After the battle of Ulundi the 1st battalion moved straight back to Natal and in August embarked for England. On arrival 700 men were discharged time expired, medically unfit or returned to their original regiments. The 2nd battalion lingered in Natal, H and F companies crossed into Zululand escorting the new commander-in-chief, Sir Garnet Wolseley, and to garrison forts. On their return they went to Isandlwana to bury their dead; the dead from other units had been buried in May. B company also crossed into Zululand to garrison a fort. By September these companies had been withdrawn from Zululand and the battalion embarked for Gibraltar".

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PostSubject: Re: Men of B Coy, 1/24th - January 1879   Sun Jan 13, 2013 9:41 pm

Makes sense!
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PostSubject: Re: Men of B Coy, 1/24th - January 1879   Sun Jan 13, 2013 9:49 pm

B Company 1/24th were in Pondoland, as Springbok says the Eastern Cape. On what was Transkei/Natal border on St John's River on garrison duty. There's a photograph of the company which gets used a lot in books under the command of Captain HA Harrisson.

The company took no part in the Zulu War all three of the company's officers only received the medal with the bar 1877-8.

'Jim
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90th

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PostSubject: Men Of B Co 1 / 24th - January 1879    Sun Jan 13, 2013 10:47 pm

Hi Tasker .
Are you looking for a book on B Co 1 / 24th about it's time at St Johns ? . I doubt there is one except for snippets here and there
in other books .
Cheers 90th. Salute
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impi

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PostSubject: Re: Men of B Coy, 1/24th - January 1879   Mon Jan 14, 2013 12:20 am

"On the 11 May 1879 the 1st Battalion 24th Regt reformed at Dundee with the drafts sent out from UK as follows:

Major Dunbar assumed command of 1/24th. Of the original companies, B (at St. John’s River under Captain Harrisson) became H Company; D Company (Brevet Major R Upcher) was re-designated A Company; G Company (Captain T Rainforth) remained unchanged. New companies were formed from the draft as follows: B (Captain AA Morshead), C (Lieutenant CRW Colville, Grenadier Guards), D (Captain LH Bennett), e (Captain The Hon GAV Bertie, Coldstream Guards) and F (Captain Wilfred Heaton).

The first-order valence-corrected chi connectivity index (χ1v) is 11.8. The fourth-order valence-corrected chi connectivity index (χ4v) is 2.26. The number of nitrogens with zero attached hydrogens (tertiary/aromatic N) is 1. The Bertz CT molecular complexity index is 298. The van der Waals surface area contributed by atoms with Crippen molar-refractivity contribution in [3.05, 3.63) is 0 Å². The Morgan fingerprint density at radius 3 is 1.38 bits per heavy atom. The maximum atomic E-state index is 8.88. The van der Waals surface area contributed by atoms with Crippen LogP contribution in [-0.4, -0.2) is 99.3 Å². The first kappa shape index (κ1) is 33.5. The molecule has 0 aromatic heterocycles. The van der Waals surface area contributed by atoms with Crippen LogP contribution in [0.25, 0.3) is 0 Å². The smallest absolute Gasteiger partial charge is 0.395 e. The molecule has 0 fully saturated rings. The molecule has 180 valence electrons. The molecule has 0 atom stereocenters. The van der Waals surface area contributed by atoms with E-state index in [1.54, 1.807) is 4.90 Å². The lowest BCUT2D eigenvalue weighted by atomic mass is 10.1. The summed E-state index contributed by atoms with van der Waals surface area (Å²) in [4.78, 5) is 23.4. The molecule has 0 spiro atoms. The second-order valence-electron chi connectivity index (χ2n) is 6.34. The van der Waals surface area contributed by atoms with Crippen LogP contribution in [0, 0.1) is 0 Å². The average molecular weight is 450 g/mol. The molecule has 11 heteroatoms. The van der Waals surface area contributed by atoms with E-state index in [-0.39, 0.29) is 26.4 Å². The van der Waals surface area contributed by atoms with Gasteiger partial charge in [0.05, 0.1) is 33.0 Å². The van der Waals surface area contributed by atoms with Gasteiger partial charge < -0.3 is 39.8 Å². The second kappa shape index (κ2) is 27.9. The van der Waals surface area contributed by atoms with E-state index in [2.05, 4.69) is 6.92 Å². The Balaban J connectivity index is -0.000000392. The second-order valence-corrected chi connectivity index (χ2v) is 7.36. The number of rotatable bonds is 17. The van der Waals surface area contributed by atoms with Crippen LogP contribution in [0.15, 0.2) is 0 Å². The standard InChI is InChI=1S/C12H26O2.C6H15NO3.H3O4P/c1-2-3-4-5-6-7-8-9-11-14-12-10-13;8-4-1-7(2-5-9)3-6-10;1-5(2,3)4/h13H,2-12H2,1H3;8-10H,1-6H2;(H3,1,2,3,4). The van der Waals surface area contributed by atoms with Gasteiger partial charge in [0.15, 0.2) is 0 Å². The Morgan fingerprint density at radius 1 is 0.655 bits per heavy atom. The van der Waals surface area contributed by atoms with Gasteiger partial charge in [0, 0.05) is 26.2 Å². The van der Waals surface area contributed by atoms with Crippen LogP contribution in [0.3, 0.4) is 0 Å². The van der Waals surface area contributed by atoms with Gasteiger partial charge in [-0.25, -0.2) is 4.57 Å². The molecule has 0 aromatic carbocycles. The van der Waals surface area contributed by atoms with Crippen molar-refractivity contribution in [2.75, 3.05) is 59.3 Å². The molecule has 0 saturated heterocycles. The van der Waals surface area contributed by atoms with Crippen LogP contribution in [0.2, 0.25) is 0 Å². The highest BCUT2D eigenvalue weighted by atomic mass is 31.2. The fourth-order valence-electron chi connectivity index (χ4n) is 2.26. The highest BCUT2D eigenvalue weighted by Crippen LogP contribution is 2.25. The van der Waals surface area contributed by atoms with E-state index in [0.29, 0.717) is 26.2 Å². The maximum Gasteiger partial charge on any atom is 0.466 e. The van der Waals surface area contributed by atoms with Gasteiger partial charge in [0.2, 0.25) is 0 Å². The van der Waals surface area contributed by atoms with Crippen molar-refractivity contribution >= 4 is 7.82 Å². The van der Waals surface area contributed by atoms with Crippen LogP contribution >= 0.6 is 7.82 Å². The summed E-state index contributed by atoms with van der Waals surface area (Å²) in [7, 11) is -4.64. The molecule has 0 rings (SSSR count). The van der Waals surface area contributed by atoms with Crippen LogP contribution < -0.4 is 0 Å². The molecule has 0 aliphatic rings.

Previous to that, i.e. on 22 January 1879

Battalion HQ:
Pulleine (CO), Degacher W, Melvill (Adjt), White (Pmr), Pullen (QM), Sergt-Major Gapp at Isandhlwana
A Company:
Porteous at Isandhlwana
B Company:
Harrisson, Spring, Roche at Fort Harrisson, Southern Natal/Pondoland border
C Company:
Younghusband, Hodson at Isandhlwana
D Company:
Upcher, Heaton, Lloyd moved independently from PMB to Helpmekaar
e Company:
Cavaye, Dyson at Isandhlwana
F Company:
Mostyn, Anstey, Daly moved independently from PMB arriving Isandhlwana 21 January
G Company:
Rainforth, Clements, Palmes moved independently from PMB to Helpmekaar
H Company:
Wardell, Atkinson at Isandhlwana
Band:
At Isandhlwana."

Source: Major Martin Everett
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bill cainan



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PostSubject: Re: Men of B Coy, 1/24th - January 1879   Mon Jan 14, 2013 7:37 am

All

In January 1879 B Coy 1/24 were in Pondoland as has been confirmed above.

Officers:

Captain H A Harrison
Lt W E D Spring
Lt Hon U D R B Roche

Not a lot of info beyond what is contained in C T Atkinson's "The South Wales Borderers 24th Foot 1689-1937" published in 1937.

Bill
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tasker224

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PostSubject: Re: Men of B Coy, 1/24th - January 1879   Mon Jan 14, 2013 4:22 pm

bill cainan wrote:
All

In January 1879 B Coy 1/24 were in Pondoland as has been confirmed above.

Officers:

Captain H A Harrison
Lt W E D Spring
Lt Hon U D R B Roche

Not a lot of info beyond what is contained in C T Atkinson's "The South Wales Borderers 24th Foot 1689-1937" published in 1937.

Bill

Thanks all, and special thanks to KwaJimu and Bill Cainan - that is exactly what I was looking for!
Thanks again chaps Salute